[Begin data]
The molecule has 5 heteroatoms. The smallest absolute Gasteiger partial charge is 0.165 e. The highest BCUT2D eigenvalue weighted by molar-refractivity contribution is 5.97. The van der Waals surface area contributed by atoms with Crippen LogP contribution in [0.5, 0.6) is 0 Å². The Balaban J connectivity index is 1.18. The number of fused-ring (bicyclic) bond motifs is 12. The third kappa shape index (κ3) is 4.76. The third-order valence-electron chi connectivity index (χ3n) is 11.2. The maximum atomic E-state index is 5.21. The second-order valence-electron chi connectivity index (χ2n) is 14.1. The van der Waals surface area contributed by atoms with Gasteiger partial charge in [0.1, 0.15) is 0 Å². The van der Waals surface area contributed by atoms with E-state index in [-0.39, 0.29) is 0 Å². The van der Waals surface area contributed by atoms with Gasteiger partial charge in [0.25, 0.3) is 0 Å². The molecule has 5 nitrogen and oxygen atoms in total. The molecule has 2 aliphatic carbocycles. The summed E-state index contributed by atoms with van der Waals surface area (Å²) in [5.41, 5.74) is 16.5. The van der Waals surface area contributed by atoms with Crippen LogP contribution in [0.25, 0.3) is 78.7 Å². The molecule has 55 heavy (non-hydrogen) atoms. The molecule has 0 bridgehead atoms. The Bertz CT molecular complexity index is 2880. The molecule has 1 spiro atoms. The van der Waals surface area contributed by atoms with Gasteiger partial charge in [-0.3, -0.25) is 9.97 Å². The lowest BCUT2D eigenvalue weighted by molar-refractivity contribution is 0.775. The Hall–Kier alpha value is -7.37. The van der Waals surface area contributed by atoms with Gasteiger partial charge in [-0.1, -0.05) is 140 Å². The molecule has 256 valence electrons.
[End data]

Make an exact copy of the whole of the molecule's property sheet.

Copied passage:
The molecule has 5 heteroatoms. The smallest absolute Gasteiger partial charge is 0.165 e. The highest BCUT2D eigenvalue weighted by molar-refractivity contribution is 5.97. The van der Waals surface area contributed by atoms with Crippen LogP contribution in [0.5, 0.6) is 0 Å². The Balaban J connectivity index is 1.18. The number of fused-ring (bicyclic) bond motifs is 12. The third kappa shape index (κ3) is 4.76. The third-order valence-electron chi connectivity index (χ3n) is 11.2. The maximum atomic E-state index is 5.21. The second-order valence-electron chi connectivity index (χ2n) is 14.1. The van der Waals surface area contributed by atoms with Gasteiger partial charge in [0.1, 0.15) is 0 Å². The van der Waals surface area contributed by atoms with E-state index in [-0.39, 0.29) is 0 Å². The van der Waals surface area contributed by atoms with Gasteiger partial charge in [0.25, 0.3) is 0 Å². The molecule has 5 nitrogen and oxygen atoms in total. The molecule has 2 aliphatic carbocycles. The summed E-state index contributed by atoms with van der Waals surface area (Å²) in [5.41, 5.74) is 16.5. The van der Waals surface area contributed by atoms with Crippen LogP contribution in [0.25, 0.3) is 78.7 Å². The molecule has 55 heavy (non-hydrogen) atoms. The molecule has 0 bridgehead atoms. The Bertz CT molecular complexity index is 2880. The molecule has 1 spiro atoms. The van der Waals surface area contributed by atoms with Gasteiger partial charge in [-0.3, -0.25) is 9.97 Å². The lowest BCUT2D eigenvalue weighted by molar-refractivity contribution is 0.775. The Hall–Kier alpha value is -7.37. The van der Waals surface area contributed by atoms with Gasteiger partial charge in [-0.1, -0.05) is 140 Å². The molecule has 256 valence electrons.